The Common Sense of Oklahomans

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Oklahoma, “where the wind comes sweepin’ down the plain,” is among the reddest of red states.

It gave Donald Trump the third biggest percentage he received anywhere—65.3 percent— surpassed only by coal states West Virginia and Wyoming. Only once since 1948 has it voted Democratic. Oklahoma is also one of the most religious states, ranking tenth tenth (behind only Utah and states of the Confederacy) in the proportion of people who call themselves “very religious.” In other words, it’s not the most ideal state to put before voters a ballot question on whether government should be allowed to provide financial support for churches and affiliated institutions like church-run schools. Especially a ballot question overwhelmingly supported by the state’s political leaders and churches.

And yet…at the same moment the good folks of Oklahoma were giving Donald Trump such massive support, they were voting down exactly that proposition, in a 57 percent landslide. What’s going on?

The battle was joined in 2012, when state legislators anxious to endear themselves to the God lobby allowed installation of a monument to the Ten Commandments on the grounds of the State Capitol. (The original monument contained spelling errors, carved right into the granite.) The legal twist, though, was that even though the federal Supreme Court had allowed a somewhat similar monument in Texas, it did so against a challenge on federal First Amendment grounds. The Oklahoma constitution, by contrast, goes much further than the federal constitution in preventing government entanglement with religion. Oklahoma is one of thirty-eight states with a “Blaine Amendment,” a provision barring any expenditure of state funds for the benefit of a religion.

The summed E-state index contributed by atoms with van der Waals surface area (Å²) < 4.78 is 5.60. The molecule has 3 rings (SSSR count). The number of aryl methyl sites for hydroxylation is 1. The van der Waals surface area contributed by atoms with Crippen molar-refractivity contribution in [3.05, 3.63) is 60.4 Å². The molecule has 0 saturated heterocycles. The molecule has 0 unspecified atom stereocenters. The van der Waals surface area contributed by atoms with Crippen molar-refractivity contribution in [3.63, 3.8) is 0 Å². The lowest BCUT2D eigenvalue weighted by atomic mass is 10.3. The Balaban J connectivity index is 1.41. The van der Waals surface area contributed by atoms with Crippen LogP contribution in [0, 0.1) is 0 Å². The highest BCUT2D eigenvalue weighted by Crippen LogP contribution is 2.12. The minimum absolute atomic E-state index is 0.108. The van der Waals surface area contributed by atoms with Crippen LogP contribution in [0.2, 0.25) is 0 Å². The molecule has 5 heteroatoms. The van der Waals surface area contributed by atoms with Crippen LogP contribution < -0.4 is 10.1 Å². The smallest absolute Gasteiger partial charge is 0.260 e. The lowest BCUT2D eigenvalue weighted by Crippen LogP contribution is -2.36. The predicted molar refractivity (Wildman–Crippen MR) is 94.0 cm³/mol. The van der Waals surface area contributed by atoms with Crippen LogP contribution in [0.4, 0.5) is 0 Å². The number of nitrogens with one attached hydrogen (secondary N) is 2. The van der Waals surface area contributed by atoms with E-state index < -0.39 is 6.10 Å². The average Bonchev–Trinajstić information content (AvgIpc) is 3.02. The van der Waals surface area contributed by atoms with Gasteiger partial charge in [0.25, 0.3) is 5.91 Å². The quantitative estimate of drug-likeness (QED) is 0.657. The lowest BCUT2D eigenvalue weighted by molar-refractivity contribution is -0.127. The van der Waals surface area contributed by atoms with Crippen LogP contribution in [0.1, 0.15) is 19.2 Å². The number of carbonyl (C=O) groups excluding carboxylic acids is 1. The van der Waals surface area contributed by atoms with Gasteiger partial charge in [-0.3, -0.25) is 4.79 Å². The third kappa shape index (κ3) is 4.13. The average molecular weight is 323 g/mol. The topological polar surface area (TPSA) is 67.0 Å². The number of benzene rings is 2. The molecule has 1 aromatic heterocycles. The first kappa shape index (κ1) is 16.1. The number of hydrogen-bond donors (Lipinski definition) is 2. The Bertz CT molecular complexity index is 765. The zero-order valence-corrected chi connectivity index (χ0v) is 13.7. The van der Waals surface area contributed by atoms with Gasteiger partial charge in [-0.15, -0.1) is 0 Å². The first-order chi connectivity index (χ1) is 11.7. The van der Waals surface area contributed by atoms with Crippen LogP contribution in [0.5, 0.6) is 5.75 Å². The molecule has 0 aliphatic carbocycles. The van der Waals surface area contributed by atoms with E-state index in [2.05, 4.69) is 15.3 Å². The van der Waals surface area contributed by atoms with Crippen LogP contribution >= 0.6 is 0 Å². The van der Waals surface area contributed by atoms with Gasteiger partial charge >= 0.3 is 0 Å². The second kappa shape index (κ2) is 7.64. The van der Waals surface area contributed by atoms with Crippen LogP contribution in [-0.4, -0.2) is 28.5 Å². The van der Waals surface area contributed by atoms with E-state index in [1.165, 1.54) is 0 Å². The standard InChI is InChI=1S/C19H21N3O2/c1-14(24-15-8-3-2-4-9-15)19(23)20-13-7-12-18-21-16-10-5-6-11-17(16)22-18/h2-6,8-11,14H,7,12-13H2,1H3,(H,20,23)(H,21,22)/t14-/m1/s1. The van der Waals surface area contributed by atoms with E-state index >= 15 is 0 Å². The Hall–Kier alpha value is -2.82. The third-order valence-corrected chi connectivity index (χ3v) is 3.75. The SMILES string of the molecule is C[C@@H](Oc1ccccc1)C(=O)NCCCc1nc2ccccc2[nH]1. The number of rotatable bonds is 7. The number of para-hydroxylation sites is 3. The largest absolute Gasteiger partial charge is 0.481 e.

Oklahoma’s language, in Article 2, Section 5 of its constitution, is similar to that of the other states: “No public money or property shall ever be appropriated, applied, donated, or used, directly or indirectly, for the use, benefit, or support of any sect, church, denomination, or system of religion, or for the use, benefit, or support of any priest, preacher, minister, or other religious teacher or dignitary, or sectarian institution as such.” When the ACLU challenged the installation of the Ten Commandments monument as a prohibited “use” of “public property” for the “benefit” of a “system of religion,” the Oklahoma Supreme Court had no choice other than to say “Yep—that’s precisely what our state constitution says we must not do.”

Undaunted, Oklahoma politicians led by Gov. Mary Fallin decided to try to bulldoze their own constitution. Earlier this year, both houses of the Oklahoma legislature passed an amendment to repeal the language quoted above by overwhelming margins: 65-7 in the House, and 39-5 in the Senate. That same pesky state constitution, though, says it can’t be amended by politicians—it can only be amended by a vote of the people of Oklahoma.